I have asked myself over and over again. I don’t know if I know the answer frankly. Perhaps it is because people like Auntie Eunice have such a big heart, they love to share, lead a lifestyle much less complicated than our own in a developed world. Few complaints if any at all and only ever obliging. I admire people like Auntie Eunice. Her average work day is 12 hours; sweeping the outside dusty ground before receiving the first handful of youngsters at 06.30am. (School starts officially at 07.30am but some parents will drop there children off extra early if they are working in the city). Not only is she the head teacher, but she cooks the school lunches, washes the 40 dirty dishes and entertains the little ones after school too (and that is just her main responsibilities as well as finding time to food shop and take care of her own family).

The school officially finishes at 14.00 but the parents come to collect their children anytime between 15.30 and 18.30. I think that is a pretty remarkable character to admire! And she still blesses us everyday with her warmth, boundless energy and laughter!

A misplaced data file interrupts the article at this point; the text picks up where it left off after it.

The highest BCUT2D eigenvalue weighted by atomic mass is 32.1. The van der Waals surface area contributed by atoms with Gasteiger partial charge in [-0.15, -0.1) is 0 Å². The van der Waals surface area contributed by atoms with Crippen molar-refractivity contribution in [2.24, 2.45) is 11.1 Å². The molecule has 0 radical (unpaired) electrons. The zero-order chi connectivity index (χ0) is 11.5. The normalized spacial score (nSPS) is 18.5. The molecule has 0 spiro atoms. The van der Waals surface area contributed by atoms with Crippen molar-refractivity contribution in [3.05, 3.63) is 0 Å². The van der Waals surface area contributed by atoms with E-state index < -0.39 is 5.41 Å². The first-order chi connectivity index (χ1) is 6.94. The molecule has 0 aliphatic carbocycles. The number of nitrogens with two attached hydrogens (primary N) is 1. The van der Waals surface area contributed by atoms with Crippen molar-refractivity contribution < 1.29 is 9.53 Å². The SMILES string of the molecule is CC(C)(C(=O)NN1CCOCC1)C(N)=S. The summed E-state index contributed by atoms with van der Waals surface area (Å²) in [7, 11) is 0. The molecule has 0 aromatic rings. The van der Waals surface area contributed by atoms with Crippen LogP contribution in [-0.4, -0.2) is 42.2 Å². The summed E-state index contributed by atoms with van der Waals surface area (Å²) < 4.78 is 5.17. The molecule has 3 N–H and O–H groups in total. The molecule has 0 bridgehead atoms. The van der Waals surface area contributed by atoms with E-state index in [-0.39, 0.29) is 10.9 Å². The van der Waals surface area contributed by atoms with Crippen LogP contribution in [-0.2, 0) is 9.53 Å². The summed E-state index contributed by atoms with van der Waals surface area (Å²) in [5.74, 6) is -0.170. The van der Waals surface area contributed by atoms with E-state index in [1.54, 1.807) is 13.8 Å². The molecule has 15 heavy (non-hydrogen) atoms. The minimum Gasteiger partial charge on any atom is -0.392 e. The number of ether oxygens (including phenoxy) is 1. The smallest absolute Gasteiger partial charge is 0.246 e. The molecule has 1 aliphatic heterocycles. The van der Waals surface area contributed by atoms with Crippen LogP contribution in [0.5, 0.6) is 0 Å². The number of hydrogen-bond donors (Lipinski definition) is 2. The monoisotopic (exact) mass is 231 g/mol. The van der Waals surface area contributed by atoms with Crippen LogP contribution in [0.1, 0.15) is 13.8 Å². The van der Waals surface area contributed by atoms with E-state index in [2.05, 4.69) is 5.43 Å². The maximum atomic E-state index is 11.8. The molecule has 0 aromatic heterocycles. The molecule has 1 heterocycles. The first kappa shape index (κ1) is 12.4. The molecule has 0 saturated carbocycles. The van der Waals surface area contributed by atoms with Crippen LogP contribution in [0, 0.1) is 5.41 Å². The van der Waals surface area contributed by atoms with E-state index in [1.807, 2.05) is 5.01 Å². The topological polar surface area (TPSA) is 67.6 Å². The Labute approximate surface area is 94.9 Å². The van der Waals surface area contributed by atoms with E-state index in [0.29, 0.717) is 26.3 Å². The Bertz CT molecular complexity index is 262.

I feel privileged to have met such a person. I have travelled in other parts of Africa, the world in fact but only on excursions, never as a volunteer. I came away with a new perspective on life. I was raised without taking anything for granted but even so, I now appreciate the western lifestyle much more than I ever did before. Having electricity constantly is a good example! (Even when I worked in the middle of the Sinai desert for 4 years, we did not always have electricity nor water but that inhospitable environment was actually easier to live in than Ghana sometimes).

In my last week, when all we set out to achieve was complete, Auntie Eunice called me Angel Becca. Irrespective of whether you are religious or not, that is quite a touching compliment no? I certainly took it that way. We laughed and argued over who was the bigger of the Angels. I told her she won hands down after all she has achieved having built her own ’Academy’ from scratch!